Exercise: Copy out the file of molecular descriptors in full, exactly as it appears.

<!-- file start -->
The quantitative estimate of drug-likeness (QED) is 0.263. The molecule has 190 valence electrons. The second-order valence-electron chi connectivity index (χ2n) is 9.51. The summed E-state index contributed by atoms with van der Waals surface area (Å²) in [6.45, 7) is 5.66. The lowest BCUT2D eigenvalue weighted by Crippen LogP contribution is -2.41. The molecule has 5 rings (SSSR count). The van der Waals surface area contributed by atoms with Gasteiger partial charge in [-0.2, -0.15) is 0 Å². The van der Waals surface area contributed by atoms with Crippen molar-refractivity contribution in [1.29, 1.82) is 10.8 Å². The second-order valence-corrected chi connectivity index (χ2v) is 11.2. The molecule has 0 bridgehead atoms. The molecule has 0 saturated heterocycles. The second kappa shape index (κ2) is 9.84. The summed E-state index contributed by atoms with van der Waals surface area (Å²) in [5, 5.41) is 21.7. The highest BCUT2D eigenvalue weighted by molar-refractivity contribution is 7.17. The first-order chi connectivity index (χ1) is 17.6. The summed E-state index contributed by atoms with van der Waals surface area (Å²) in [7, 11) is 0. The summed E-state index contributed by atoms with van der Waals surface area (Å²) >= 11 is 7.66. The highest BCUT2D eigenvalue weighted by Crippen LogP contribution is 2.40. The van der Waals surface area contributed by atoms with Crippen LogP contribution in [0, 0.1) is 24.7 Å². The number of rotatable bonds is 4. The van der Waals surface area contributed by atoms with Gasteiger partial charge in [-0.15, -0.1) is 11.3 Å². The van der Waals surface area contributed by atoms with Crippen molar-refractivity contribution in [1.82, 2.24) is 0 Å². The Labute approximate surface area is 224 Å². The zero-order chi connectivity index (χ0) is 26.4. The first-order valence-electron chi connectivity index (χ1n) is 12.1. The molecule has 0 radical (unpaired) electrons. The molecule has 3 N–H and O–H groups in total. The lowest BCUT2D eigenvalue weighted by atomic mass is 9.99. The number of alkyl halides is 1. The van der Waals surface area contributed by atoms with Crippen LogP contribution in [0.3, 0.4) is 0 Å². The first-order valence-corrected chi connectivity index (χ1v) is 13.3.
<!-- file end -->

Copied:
The quantitative estimate of drug-likeness (QED) is 0.263. The molecule has 190 valence electrons. The second-order valence-electron chi connectivity index (χ2n) is 9.51. The summed E-state index contributed by atoms with van der Waals surface area (Å²) in [6.45, 7) is 5.66. The lowest BCUT2D eigenvalue weighted by Crippen LogP contribution is -2.41. The molecule has 5 rings (SSSR count). The van der Waals surface area contributed by atoms with Gasteiger partial charge in [-0.2, -0.15) is 0 Å². The van der Waals surface area contributed by atoms with Crippen molar-refractivity contribution in [1.29, 1.82) is 10.8 Å². The second-order valence-corrected chi connectivity index (χ2v) is 11.2. The molecule has 0 bridgehead atoms. The molecule has 0 saturated heterocycles. The second kappa shape index (κ2) is 9.84. The summed E-state index contributed by atoms with van der Waals surface area (Å²) in [5, 5.41) is 21.7. The highest BCUT2D eigenvalue weighted by molar-refractivity contribution is 7.17. The first-order chi connectivity index (χ1) is 17.6. The summed E-state index contributed by atoms with van der Waals surface area (Å²) in [7, 11) is 0. The summed E-state index contributed by atoms with van der Waals surface area (Å²) >= 11 is 7.66. The highest BCUT2D eigenvalue weighted by Crippen LogP contribution is 2.40. The van der Waals surface area contributed by atoms with Crippen LogP contribution in [0, 0.1) is 24.7 Å². The number of rotatable bonds is 4. The van der Waals surface area contributed by atoms with Gasteiger partial charge in [-0.15, -0.1) is 11.3 Å². The van der Waals surface area contributed by atoms with Crippen molar-refractivity contribution in [1.82, 2.24) is 0 Å². The Labute approximate surface area is 224 Å². The zero-order chi connectivity index (χ0) is 26.4. The first-order valence-electron chi connectivity index (χ1n) is 12.1. The molecule has 0 radical (unpaired) electrons. The molecule has 3 N–H and O–H groups in total. The lowest BCUT2D eigenvalue weighted by atomic mass is 9.99. The number of alkyl halides is 1. The van der Waals surface area contributed by atoms with Crippen LogP contribution in [0.3, 0.4) is 0 Å². The first-order valence-corrected chi connectivity index (χ1v) is 13.3.